When it comes to working on the go, a laptop, tablet, or even a smartphone are most likely the preferred options. Now, if you own a laptop and are someone that does a lot of multi-tasking, you'll know that no matter how large the screen, it just isn't enough space. That's where a secondary display can come in handy. This is something that you might use in a stationary location but bringing a monitor with you while on the go, this idea might not even have crossed your mind. That's where the AOC I1601FWUX might come in handy, as it is a portable monitor that doesn't require a separate power source, instead, being powered directly from a USB Type-C port on a supported device.


Product Name AOC I1601FWUX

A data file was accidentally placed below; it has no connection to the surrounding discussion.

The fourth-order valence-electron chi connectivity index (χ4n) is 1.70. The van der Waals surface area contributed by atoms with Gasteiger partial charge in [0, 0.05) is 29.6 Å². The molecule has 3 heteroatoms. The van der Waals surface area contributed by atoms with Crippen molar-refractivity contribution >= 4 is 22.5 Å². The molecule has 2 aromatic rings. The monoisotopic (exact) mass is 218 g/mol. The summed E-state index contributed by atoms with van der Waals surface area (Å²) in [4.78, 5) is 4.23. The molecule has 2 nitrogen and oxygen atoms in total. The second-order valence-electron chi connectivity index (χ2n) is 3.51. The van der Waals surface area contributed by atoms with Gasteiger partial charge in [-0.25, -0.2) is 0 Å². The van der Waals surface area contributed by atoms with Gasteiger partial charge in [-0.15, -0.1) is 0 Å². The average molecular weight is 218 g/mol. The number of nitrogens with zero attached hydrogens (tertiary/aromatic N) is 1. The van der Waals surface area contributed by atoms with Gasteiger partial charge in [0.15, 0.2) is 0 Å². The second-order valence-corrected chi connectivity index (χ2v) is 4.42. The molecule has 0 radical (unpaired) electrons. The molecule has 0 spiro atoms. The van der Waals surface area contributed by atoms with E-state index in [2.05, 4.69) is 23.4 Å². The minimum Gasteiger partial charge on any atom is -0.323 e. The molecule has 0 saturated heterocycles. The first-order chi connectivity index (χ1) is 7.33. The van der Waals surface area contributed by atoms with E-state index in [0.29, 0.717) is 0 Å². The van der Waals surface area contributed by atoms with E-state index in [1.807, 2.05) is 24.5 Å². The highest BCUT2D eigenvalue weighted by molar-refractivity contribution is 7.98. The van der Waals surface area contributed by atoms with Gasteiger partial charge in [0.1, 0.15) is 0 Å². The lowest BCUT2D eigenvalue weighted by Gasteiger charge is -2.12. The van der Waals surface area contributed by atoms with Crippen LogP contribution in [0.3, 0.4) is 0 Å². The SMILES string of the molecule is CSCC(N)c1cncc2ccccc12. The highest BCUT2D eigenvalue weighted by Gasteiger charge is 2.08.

Display 15.6" 16:9 IPS LCD
Brightness 220 cd/m²
Refresh Rate 60Hz
Contrast Ratio 700:1
Response Time 5ms
Max Resolution 1920 x 1080
Color Depth 262K
Dimensions 3.3in x 11.6in x 17.4in
Weight 1.574 pounds


The I1601FWUX is a 15.6-inch IPS LCD display that measures in at 3.3 x 11.6 x 17.4 inches. It has a resolution of 1920 x 1080, 5ms response time, and a color depth of 262,000 (18-bit). The display itself is matte and the surrounding bezel is made from a glossy black plastic that is prone to scratches. The rear chassis is made from metal and the left side houses just one multifunction button and a USB Type-C port.